Can the United States Avoid Getting Trapped in a War Over Taiwan?

commentary

Jun 14, 2021

The Arleigh Burke-class guided-missile destroyer USS <em>Barry</em> conducts underway operations in the Taiwan Strait, April 10, 2020, photo by Ensign Samuel Hardgrove/U.S. Navy

The Arleigh Burke-class guided-missile destroyer USS Barry conducts underway operations in the Taiwan Strait, April 10, 2020

Photo by Ensign Samuel Hardgrove/U.S. Navy

This commentary originally appeared on Australian Financial Review on June 13, 2021.

China's rising power and threats of war are creating a growing risk for Taiwan. Imagine, for a moment, what would happen if China chose to invade. With missiles flying and People's Liberation Army landing craft on their way, the United States would be trapped between two equally unpalatable options: fight alongside Taiwan or abandon it. Even in the buildup to war, as warnings flooded into Washington, a U.S. president would have basically the same choices: threaten to go to war or stay silent, and desert Taiwan.

These extreme options now frame the debate over U.S. policy. We believe that this situation must change—that a U.S. president deserves more options in crisis or war than fighting or fleeing.

The current dichotomy is the product of 70 years of American policy that represents a shotgun marriage of commitments. On the one hand, the United States avoids taking sides by respecting the “One China” mantra held by both Beijing and Taipei. On the other, U.S. policy insists that it will not tolerate naked aggression to resolve the issue.

In the Taiwan Relations Act, official statements, and the Strategic Competition Act before Congress, the United States is doubling down on both sides of this contradictory approach. It clings to ambiguity yet also erodes it by leaning further towards unqualified promises to defend Taiwan. But the truth is that movement too far away from ambiguity, in either direction, increases the risk of war.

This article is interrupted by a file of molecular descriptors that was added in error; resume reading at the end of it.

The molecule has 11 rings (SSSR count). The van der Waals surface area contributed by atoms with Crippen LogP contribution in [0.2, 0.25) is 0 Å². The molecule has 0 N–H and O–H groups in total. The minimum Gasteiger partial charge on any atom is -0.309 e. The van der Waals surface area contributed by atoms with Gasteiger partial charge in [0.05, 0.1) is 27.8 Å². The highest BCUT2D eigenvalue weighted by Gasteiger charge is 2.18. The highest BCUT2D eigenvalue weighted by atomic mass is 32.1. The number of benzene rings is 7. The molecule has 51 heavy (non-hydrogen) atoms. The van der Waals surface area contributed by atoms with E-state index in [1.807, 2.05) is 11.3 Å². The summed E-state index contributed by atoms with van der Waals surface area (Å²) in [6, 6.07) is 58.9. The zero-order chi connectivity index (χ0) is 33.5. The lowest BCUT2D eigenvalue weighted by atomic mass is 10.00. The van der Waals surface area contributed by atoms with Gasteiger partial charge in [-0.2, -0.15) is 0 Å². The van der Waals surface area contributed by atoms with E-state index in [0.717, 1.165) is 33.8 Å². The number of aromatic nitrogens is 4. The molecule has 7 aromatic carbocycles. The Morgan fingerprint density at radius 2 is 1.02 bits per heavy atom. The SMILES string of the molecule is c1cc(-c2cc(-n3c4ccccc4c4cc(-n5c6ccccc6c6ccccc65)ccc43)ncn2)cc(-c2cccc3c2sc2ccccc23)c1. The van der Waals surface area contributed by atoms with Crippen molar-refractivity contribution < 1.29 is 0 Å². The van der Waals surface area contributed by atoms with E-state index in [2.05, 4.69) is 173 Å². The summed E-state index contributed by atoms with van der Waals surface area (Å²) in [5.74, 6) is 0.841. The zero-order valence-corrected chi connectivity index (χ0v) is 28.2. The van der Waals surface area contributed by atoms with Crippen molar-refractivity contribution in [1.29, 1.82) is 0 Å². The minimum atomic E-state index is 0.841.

Movement too far away from ambiguity, in either direction, increases the risk of war.

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Abandonment before war or folding passively when one begins would make China's conquest easier than it should be, tempt Beijing to strike, shake allies' confidence too much, and result in deep domestic division in the United States.

Yet an unambiguous promise to defend Taiwan might provoke the very thing it is trying to avoid, by convincing Beijing of the need to act. Once war begins, fighting China over an issue it regards as existential would probably not make it back down.

It may well lead to a major war, possibly a nuclear one, take years to recover from, and destroy public support for America's regional role.

It is a fantasy to suppose that the United States can have a war with China on its own terms, with escalation neatly controlled. A major war that goes nuclear with China would produce a world in which U.S. interests were ruined, not protected.

Neither abandonment nor a more unconditional U.S. commitment to defend Taiwan makes sense. Between the stark choices of fleeing and fighting, what options does the United States have to bolster its position?

In a new study for the Lowy Institute, we argue that the United States can steer a productive “middle way.”